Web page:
This week 2014, vol. 10

I went for a run this week, and it was a good one. One where you keep a fast pace, and you run strong with your shoulders spread. You feel like if anything got in your way, you’d just plow over it. You could be on a jailbreak or some sort of battle. You’re determined. You’re powerful. There are often times when you feel like really going for it on a run that you wear out, because you’ve overexerted yourself. In the beginning you feel like this will be the start of a strict, inspired running regiment, and by the end of the run, you wonder if you will ever run again. But, this run was as good as advertised. I felt ruthless, I felt like a man.

this week's running inspiration
this week’s running inspiration

This run was inspired by my weekend viewing of Captain America 2: the Winter Soldier. Though not a comic book aficionado, I am a big fan of superhero action movies, to the point that I give a lot of free passes to these movies from my normal film snobbery. I’d say this one is better than your average superhero movie, especially considering it’s a sequel, but if you really want to hear me talk about the movie, go to my letterboxd account  and read about it. Captain America on screen is a great mix of a regular person and super strength. When superheroes are flying, shooting metal claws out of their hands, or swinging on self-formed webs, it’s cool, but I’m not fiending to go out and do that tomorrow, because I can’t realistically envision myself doing that tomorrow. But, when you see Captain America do these things within the confines of the human body (online stronger and faster) it makes you want to strive for that too.

So, I got out and ran, and I ran hard. There’s nothing like the feeling on a warm day of covering ground quickly. The way your legs begin to think for themselves and seem to do the running for you. The rhythm of your breathing that becomes a cadence pushing your body on how fast it should go. There’s something very animal about the act of running. For me, whenever I turn a corner, there’s something inside me that wants to turn on extra speed and really take off. It’s like I’m loosening the control and just letting my body go. Like when you take the bridle off the horse and it listens to that voice inside itself.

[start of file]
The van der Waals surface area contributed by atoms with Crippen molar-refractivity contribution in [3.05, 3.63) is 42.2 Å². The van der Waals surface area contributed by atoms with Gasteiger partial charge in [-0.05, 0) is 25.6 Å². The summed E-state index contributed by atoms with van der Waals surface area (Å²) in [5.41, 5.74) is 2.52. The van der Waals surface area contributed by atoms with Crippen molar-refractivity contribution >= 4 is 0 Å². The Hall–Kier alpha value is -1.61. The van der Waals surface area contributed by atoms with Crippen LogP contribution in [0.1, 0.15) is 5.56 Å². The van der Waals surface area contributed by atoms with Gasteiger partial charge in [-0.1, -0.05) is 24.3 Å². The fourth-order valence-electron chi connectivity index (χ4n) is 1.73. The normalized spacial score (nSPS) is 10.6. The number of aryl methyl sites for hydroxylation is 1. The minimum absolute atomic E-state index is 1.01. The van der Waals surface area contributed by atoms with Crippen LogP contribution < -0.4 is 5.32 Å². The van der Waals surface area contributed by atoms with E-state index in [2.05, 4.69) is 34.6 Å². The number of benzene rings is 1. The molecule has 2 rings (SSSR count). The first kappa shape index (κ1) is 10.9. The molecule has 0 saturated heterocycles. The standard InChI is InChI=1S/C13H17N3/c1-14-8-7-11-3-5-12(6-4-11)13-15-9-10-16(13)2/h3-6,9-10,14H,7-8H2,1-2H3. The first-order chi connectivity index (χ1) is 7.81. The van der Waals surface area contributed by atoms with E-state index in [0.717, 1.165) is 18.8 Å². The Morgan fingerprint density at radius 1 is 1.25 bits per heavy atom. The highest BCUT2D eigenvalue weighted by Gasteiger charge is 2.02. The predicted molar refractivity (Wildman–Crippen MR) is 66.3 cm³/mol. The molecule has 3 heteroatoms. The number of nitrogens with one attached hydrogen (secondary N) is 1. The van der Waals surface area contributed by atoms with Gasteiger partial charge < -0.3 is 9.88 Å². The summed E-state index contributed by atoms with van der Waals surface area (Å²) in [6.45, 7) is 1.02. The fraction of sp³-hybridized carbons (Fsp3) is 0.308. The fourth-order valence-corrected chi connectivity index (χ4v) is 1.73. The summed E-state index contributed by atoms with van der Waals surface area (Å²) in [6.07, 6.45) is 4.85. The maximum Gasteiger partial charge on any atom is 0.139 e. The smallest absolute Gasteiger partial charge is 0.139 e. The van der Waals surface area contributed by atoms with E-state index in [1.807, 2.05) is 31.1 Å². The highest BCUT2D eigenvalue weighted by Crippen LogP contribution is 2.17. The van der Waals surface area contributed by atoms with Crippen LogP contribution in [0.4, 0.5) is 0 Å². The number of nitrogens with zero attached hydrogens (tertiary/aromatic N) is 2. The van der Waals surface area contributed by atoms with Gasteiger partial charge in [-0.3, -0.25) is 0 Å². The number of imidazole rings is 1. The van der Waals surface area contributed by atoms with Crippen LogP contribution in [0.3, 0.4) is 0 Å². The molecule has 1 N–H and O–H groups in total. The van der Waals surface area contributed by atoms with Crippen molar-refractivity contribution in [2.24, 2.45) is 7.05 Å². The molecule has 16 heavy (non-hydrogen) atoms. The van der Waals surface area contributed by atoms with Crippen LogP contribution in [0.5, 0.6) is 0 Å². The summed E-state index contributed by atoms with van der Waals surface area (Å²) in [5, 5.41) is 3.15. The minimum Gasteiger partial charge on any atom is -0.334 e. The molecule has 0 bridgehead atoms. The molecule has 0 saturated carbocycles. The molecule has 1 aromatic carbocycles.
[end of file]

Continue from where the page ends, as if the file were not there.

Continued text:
This week, I began working early mornings at the radio station. This requires a 4:15am wake-up. When I walk to work, there are a few cars out, but it feels pretty deserted in Murray. It’s an interesting time to be awake. The robins are beginning to wake up, and they have a lot to say to each other. They congregate on sign posts and branches overhead and make noises you won’t hear in the warmer hours of daylight. This is a lifestyle change—if you wake up 3 hours earlier than normal, it’s a good idea to go to bed 3 hours earlier as well. My body is getting back to something much more natural to humans, syncing more with the rising and setting of the sun, rather than 9-5 workdays and primetime television.

Since I’m getting off work so much earlier, I’ve had large stretches of daylight to do whatever I want. On Friday, I met my mom in Springville, Tennessee to help her and other family members clean up my great-grandparent’s house. They passed away nearly 20 years ago, but the house my great-grandfather built himself is still standing. I was there with my mom, grandmother, 2 great uncles, and one great aunt. There was a lot of manual labor going on, but I also got to listen to stories that were brought out from looking through the house. I learned what life was like in this rural community from the 1940s on up to today. I also got to see the manifestation of the same blood in my body. All these people who share so much biology with me along with so many stories.

When I got home, I read through a book I have on our family history with stories and pictures of my great-grand parents and those who came after them. I see these handful of pictures of them, my great-grandfather, George Hurt and great-grandmother Ruby Hurt, both born in the first decade of the 1900s. I’m curious what they must have been like then, I only really knew them in their 80s and 90s. What would I see if I could go back and watch them as young adults? What would I see of myself?

It is a wonder what pictures and moving pictures and stories can do to push you towards something. You see them and sure they are cool and interesting, even exciting. But it is seeing something of yourself in them that really makes compelling. I know that sounds selfish, but I think as we get older, we start to understand how we aren’t so different, or maybe we just understand that regardless of our differences there are always at least some important similarities. Seeing them in someone else, makes us want them to come out more in ourselves sometimes. I don’t even know if there’s some logic in it. There is certainly value in these instincts. It’s good to exercise—it can be powerful to know your history. But, I don’t think that thing deep down inside us calling out to us to pursue so vigorously gives the costs and benefits much thoughts. It is a hunger, and a hunger only knows that it must be fed.

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